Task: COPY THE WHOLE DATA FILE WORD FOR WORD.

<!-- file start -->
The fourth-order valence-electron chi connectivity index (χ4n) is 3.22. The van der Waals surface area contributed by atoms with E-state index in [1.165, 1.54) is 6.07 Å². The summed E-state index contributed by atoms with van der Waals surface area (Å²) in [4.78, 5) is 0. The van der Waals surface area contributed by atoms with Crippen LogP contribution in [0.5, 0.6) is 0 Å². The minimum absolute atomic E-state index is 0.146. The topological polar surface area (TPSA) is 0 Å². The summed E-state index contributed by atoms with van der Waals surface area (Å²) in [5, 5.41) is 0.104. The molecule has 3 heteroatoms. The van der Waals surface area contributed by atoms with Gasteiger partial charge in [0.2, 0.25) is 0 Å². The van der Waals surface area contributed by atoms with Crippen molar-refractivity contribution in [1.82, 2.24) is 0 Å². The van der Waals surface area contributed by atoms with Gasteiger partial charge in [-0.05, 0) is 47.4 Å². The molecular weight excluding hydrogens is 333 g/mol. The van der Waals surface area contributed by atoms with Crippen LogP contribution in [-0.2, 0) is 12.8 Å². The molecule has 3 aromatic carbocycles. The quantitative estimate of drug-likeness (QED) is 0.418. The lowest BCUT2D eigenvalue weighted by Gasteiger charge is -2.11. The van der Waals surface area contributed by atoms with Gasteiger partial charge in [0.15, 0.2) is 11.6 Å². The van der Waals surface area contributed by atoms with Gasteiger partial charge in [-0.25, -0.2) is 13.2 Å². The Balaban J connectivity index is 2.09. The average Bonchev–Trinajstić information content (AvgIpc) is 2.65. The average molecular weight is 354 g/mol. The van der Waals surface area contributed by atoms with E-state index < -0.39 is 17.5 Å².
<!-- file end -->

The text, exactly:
The fourth-order valence-electron chi connectivity index (χ4n) is 3.22. The van der Waals surface area contributed by atoms with E-state index in [1.165, 1.54) is 6.07 Å². The summed E-state index contributed by atoms with van der Waals surface area (Å²) in [4.78, 5) is 0. The van der Waals surface area contributed by atoms with Crippen LogP contribution in [0.5, 0.6) is 0 Å². The minimum absolute atomic E-state index is 0.146. The topological polar surface area (TPSA) is 0 Å². The summed E-state index contributed by atoms with van der Waals surface area (Å²) in [5, 5.41) is 0.104. The molecule has 3 heteroatoms. The van der Waals surface area contributed by atoms with Gasteiger partial charge in [0.2, 0.25) is 0 Å². The van der Waals surface area contributed by atoms with Crippen molar-refractivity contribution in [1.82, 2.24) is 0 Å². The van der Waals surface area contributed by atoms with Gasteiger partial charge in [-0.05, 0) is 47.4 Å². The molecular weight excluding hydrogens is 333 g/mol. The van der Waals surface area contributed by atoms with Crippen LogP contribution in [-0.2, 0) is 12.8 Å². The molecule has 3 aromatic carbocycles. The quantitative estimate of drug-likeness (QED) is 0.418. The lowest BCUT2D eigenvalue weighted by Gasteiger charge is -2.11. The van der Waals surface area contributed by atoms with Gasteiger partial charge in [0.15, 0.2) is 11.6 Å². The van der Waals surface area contributed by atoms with Gasteiger partial charge in [-0.25, -0.2) is 13.2 Å². The Balaban J connectivity index is 2.09. The average Bonchev–Trinajstić information content (AvgIpc) is 2.65. The average molecular weight is 354 g/mol. The van der Waals surface area contributed by atoms with E-state index < -0.39 is 17.5 Å².